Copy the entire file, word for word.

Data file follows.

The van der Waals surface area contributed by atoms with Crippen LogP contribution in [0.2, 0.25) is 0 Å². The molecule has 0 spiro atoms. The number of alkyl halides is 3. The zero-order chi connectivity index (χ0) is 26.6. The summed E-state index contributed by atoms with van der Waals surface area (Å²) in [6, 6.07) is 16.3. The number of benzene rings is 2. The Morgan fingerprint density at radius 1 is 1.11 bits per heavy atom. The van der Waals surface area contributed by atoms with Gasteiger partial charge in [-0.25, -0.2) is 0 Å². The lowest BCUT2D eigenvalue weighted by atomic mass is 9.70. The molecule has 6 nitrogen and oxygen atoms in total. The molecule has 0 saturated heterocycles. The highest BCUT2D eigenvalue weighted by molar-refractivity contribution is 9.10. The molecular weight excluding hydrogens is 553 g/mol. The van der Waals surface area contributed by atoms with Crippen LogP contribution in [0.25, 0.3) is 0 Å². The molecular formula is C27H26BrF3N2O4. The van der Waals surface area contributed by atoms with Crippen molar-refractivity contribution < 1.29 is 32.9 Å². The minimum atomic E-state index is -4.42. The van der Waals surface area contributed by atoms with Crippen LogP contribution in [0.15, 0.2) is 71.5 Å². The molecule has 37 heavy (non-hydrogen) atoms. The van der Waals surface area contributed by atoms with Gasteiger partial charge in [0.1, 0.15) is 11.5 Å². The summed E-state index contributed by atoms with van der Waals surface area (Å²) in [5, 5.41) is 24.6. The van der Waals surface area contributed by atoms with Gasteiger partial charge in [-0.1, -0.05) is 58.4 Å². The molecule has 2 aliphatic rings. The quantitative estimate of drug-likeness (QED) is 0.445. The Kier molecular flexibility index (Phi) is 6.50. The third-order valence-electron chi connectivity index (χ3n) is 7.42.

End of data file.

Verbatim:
The van der Waals surface area contributed by atoms with Crippen LogP contribution in [0.2, 0.25) is 0 Å². The molecule has 0 spiro atoms. The number of alkyl halides is 3. The zero-order chi connectivity index (χ0) is 26.6. The summed E-state index contributed by atoms with van der Waals surface area (Å²) in [6, 6.07) is 16.3. The number of benzene rings is 2. The Morgan fingerprint density at radius 1 is 1.11 bits per heavy atom. The van der Waals surface area contributed by atoms with Gasteiger partial charge in [-0.25, -0.2) is 0 Å². The lowest BCUT2D eigenvalue weighted by atomic mass is 9.70. The molecule has 6 nitrogen and oxygen atoms in total. The molecule has 0 saturated heterocycles. The highest BCUT2D eigenvalue weighted by molar-refractivity contribution is 9.10. The molecular weight excluding hydrogens is 553 g/mol. The van der Waals surface area contributed by atoms with Crippen LogP contribution in [0.25, 0.3) is 0 Å². The molecular formula is C27H26BrF3N2O4. The van der Waals surface area contributed by atoms with Crippen molar-refractivity contribution < 1.29 is 32.9 Å². The minimum atomic E-state index is -4.42. The van der Waals surface area contributed by atoms with Crippen LogP contribution in [0.15, 0.2) is 71.5 Å². The molecule has 37 heavy (non-hydrogen) atoms. The van der Waals surface area contributed by atoms with Gasteiger partial charge in [0.1, 0.15) is 11.5 Å². The summed E-state index contributed by atoms with van der Waals surface area (Å²) in [5, 5.41) is 24.6. The van der Waals surface area contributed by atoms with Gasteiger partial charge in [-0.1, -0.05) is 58.4 Å². The molecule has 2 aliphatic rings. The quantitative estimate of drug-likeness (QED) is 0.445. The Kier molecular flexibility index (Phi) is 6.50. The third-order valence-electron chi connectivity index (χ3n) is 7.42.